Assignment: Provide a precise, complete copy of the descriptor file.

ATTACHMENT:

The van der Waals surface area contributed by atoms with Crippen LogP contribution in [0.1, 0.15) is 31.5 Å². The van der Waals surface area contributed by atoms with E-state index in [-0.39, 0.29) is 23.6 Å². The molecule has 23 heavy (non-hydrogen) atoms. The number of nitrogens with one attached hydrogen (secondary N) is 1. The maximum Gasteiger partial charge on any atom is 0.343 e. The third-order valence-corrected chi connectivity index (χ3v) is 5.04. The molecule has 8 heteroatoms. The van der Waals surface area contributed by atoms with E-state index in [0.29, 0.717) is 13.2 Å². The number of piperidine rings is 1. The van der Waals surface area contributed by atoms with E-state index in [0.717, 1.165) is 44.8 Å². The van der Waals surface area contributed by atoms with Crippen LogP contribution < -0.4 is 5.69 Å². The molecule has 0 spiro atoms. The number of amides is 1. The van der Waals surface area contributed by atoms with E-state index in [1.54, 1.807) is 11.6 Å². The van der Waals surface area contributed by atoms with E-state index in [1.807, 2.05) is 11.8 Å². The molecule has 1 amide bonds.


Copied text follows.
The van der Waals surface area contributed by atoms with Crippen LogP contribution in [0.1, 0.15) is 31.5 Å². The van der Waals surface area contributed by atoms with E-state index in [-0.39, 0.29) is 23.6 Å². The molecule has 23 heavy (non-hydrogen) atoms. The number of nitrogens with one attached hydrogen (secondary N) is 1. The maximum Gasteiger partial charge on any atom is 0.343 e. The third-order valence-corrected chi connectivity index (χ3v) is 5.04. The molecule has 8 heteroatoms. The van der Waals surface area contributed by atoms with E-state index in [0.29, 0.717) is 13.2 Å². The number of piperidine rings is 1. The van der Waals surface area contributed by atoms with E-state index in [0.717, 1.165) is 44.8 Å². The van der Waals surface area contributed by atoms with Crippen LogP contribution < -0.4 is 5.69 Å². The molecule has 0 spiro atoms. The number of amides is 1. The van der Waals surface area contributed by atoms with E-state index in [1.54, 1.807) is 11.6 Å². The van der Waals surface area contributed by atoms with E-state index in [1.807, 2.05) is 11.8 Å². The molecule has 1 amide bonds.